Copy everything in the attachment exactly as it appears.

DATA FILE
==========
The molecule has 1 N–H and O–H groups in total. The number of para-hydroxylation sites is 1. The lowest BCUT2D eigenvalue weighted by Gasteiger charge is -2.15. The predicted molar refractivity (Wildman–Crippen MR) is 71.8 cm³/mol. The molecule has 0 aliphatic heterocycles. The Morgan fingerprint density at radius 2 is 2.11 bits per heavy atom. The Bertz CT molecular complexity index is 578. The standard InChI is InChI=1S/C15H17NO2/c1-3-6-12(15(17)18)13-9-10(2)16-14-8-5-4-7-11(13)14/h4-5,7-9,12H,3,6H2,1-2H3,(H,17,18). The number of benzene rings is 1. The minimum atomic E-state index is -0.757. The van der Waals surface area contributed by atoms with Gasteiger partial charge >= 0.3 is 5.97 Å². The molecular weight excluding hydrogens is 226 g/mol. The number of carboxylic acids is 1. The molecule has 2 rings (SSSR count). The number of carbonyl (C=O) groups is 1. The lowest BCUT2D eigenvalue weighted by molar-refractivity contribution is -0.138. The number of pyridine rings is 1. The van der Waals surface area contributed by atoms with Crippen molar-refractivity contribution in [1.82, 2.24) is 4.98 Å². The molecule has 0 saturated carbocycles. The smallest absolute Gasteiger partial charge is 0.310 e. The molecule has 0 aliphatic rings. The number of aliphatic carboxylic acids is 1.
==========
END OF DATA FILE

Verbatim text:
The molecule has 1 N–H and O–H groups in total. The number of para-hydroxylation sites is 1. The lowest BCUT2D eigenvalue weighted by Gasteiger charge is -2.15. The predicted molar refractivity (Wildman–Crippen MR) is 71.8 cm³/mol. The molecule has 0 aliphatic heterocycles. The Morgan fingerprint density at radius 2 is 2.11 bits per heavy atom. The Bertz CT molecular complexity index is 578. The standard InChI is InChI=1S/C15H17NO2/c1-3-6-12(15(17)18)13-9-10(2)16-14-8-5-4-7-11(13)14/h4-5,7-9,12H,3,6H2,1-2H3,(H,17,18). The number of benzene rings is 1. The minimum atomic E-state index is -0.757. The van der Waals surface area contributed by atoms with Gasteiger partial charge >= 0.3 is 5.97 Å². The molecular weight excluding hydrogens is 226 g/mol. The number of carboxylic acids is 1. The molecule has 2 rings (SSSR count). The number of carbonyl (C=O) groups is 1. The lowest BCUT2D eigenvalue weighted by molar-refractivity contribution is -0.138. The number of pyridine rings is 1. The van der Waals surface area contributed by atoms with Crippen molar-refractivity contribution in [1.82, 2.24) is 4.98 Å². The molecule has 0 saturated carbocycles. The smallest absolute Gasteiger partial charge is 0.310 e. The molecule has 0 aliphatic rings. The number of aliphatic carboxylic acids is 1.